Another cognitive bias that could lead to settling is the sunk-cost fallacy, which involves making a decision what you have previously (and irrecoverably) invested in something, going to see an outdoor concert that you already paid for even though its cold and rainy and you’re sick. We forget that even though we already paid for the ticket, we still have a choice: go to the concert and get even sicker, or stay home and rest: either way, we incurred the cost of the concert ticket and have to accept that loss. Settling for an unhappy relationship because you’ve already invested a lot in it is going to the concert even though you’re sick, or continuing to invest in a company that is doomed to fail. Loss is inevitable in these cases; it’s just a matter of whether you get out now and lose less, or stay invested and risk an even greater loss.
4. Accepting a person’s flaws does not mean having to settle for them.
Gottlieb does make a compelling argument that people are sometimes too perfectionistic about the qualities they want in a partner and as a consequence reject potentially great people for superficial reasons ( not being tall enough) that will not prove to be what matter in the long run ( kindness).
“Settling” for someone who is not as handsome or talented as Brad Pitt therefore may not be such a bad thing. But when you fall in love with someone, accepting their shortcomings doesn’t feel settling. In fact, one of the hallmarks of a happy relationship is our tendency to idealize our partners and even see their vices as virtues.
Rather than picking apart a person’s negative and positive qualities, we should look at the gestalt, the big picture of who they are as a person and how we feel when we are with them. If the relationship feels right as a whole and the important bases are covered (e.g., you share important values), then there is nothing that needs to be settled for.
And who knows, you may actually come to believe that your husband is more handsome and talented than Brad Pitt.
Copyright Juliana Breines, Ph.D.
3 Terrible Reasons to Get Married (And 4 Really Good Ones)
Years ago, I thought of myself as someone who would probably never get married. I thought I was just “wired” for relationships that were fun but ultimately short-lived. I dated a lot, slept around, and always had an exit strategy.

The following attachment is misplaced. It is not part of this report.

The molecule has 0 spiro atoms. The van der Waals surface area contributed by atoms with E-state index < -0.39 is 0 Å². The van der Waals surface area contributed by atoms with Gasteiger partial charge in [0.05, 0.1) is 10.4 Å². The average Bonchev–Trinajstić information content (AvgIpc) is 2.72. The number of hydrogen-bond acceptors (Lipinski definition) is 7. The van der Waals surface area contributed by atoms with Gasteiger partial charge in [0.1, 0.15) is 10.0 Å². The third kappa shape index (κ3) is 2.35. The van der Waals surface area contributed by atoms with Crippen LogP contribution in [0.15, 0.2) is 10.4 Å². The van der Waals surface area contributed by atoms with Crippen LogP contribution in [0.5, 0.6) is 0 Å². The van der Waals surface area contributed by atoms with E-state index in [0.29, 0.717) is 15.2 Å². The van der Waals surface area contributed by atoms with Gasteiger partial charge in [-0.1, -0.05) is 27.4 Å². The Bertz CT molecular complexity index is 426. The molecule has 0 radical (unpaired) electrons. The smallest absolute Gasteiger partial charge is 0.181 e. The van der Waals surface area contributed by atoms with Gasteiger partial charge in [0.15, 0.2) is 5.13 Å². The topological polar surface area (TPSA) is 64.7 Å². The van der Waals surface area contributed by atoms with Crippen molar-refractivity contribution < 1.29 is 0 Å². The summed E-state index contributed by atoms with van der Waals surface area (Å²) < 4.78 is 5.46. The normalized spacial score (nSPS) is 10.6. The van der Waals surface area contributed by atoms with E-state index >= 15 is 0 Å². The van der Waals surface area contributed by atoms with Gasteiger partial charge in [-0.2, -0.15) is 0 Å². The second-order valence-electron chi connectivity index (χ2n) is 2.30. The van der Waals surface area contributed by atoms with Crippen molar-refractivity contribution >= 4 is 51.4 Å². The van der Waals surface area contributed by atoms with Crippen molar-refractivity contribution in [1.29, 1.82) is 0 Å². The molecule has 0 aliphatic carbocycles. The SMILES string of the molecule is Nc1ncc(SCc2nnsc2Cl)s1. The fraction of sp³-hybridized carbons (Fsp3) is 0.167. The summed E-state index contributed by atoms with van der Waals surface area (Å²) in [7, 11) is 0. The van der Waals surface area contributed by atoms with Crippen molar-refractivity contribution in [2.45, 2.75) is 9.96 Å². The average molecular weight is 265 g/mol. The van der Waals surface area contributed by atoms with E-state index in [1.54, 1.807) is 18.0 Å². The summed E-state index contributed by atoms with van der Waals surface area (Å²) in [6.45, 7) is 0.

Fast forward to today and as a happily married man, I’m honestly surprised by how easy it was for me to transition to a committed, life-long relationship. In fact, it feels damn good!
The truth is, while I did a lot of work on myself, a lot of it was just looking for a good partner.
I get hundreds of emails each year from people struggling in their relationships. And a lot of those people are either engaged or thinking about getting married. I often want to wave a giant neon flag at them shouting, “Don’t do it!” because getting married for the wrong reasons can have dire consequences–not just emotionally, but financially, as well.
After working with dozens of couples on this issue, I’ve put together two checklists below that summarize everything. The first checklist is the BAD reasons people get married. The second checklist outlines the GOOD reasons to get married. Check it out.
Terrible Reasons to Get Married
Most of these horrible reasons to get married will probably seem obvious and maybe even a little ridiculous. But for a lot of us, it’s really hard to take an objective look at our own motivations and see them for what they really are.
Sometimes, your real intentions are hidden a few layers deep and you just need someone to lovingly shake them to the surface for you.
So here, let me help you with that.
Terrible Reason to Get Married #1: To Solve Your Relationship Problems
For some reason, a lot of people seem to think that something magical happens when you get married and all the fights and toxic cycles of behavior disappear.